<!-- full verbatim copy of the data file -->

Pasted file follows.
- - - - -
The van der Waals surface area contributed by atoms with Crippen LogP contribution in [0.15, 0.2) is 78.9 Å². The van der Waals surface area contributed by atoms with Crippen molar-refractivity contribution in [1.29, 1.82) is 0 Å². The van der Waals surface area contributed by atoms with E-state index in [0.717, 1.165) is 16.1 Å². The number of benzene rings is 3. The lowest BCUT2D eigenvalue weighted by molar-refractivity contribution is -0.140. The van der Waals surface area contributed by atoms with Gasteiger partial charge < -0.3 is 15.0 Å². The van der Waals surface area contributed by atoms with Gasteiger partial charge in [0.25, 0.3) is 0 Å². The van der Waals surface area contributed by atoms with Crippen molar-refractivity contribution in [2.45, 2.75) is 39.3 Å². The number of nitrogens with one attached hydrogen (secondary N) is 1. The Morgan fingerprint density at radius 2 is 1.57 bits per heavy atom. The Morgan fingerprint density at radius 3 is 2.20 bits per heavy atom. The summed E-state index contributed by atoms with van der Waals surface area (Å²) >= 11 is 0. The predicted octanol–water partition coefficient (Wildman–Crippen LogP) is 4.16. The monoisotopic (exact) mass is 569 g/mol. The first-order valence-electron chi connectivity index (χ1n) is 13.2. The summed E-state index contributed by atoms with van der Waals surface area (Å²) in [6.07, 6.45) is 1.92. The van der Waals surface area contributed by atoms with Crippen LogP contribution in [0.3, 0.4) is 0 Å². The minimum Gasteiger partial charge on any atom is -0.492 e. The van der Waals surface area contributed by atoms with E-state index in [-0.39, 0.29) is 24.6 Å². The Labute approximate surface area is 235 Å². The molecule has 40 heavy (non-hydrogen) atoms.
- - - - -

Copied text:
The van der Waals surface area contributed by atoms with Crippen LogP contribution in [0.15, 0.2) is 78.9 Å². The van der Waals surface area contributed by atoms with Crippen molar-refractivity contribution in [1.29, 1.82) is 0 Å². The van der Waals surface area contributed by atoms with E-state index in [0.717, 1.165) is 16.1 Å². The number of benzene rings is 3. The lowest BCUT2D eigenvalue weighted by molar-refractivity contribution is -0.140. The van der Waals surface area contributed by atoms with Gasteiger partial charge < -0.3 is 15.0 Å². The van der Waals surface area contributed by atoms with Gasteiger partial charge in [0.25, 0.3) is 0 Å². The van der Waals surface area contributed by atoms with Crippen molar-refractivity contribution in [2.45, 2.75) is 39.3 Å². The number of nitrogens with one attached hydrogen (secondary N) is 1. The Morgan fingerprint density at radius 2 is 1.57 bits per heavy atom. The Morgan fingerprint density at radius 3 is 2.20 bits per heavy atom. The summed E-state index contributed by atoms with van der Waals surface area (Å²) >= 11 is 0. The predicted octanol–water partition coefficient (Wildman–Crippen LogP) is 4.16. The monoisotopic (exact) mass is 569 g/mol. The first-order valence-electron chi connectivity index (χ1n) is 13.2. The summed E-state index contributed by atoms with van der Waals surface area (Å²) in [6.07, 6.45) is 1.92. The van der Waals surface area contributed by atoms with Crippen LogP contribution in [0.3, 0.4) is 0 Å². The minimum Gasteiger partial charge on any atom is -0.492 e. The van der Waals surface area contributed by atoms with E-state index in [-0.39, 0.29) is 24.6 Å². The Labute approximate surface area is 235 Å². The molecule has 40 heavy (non-hydrogen) atoms.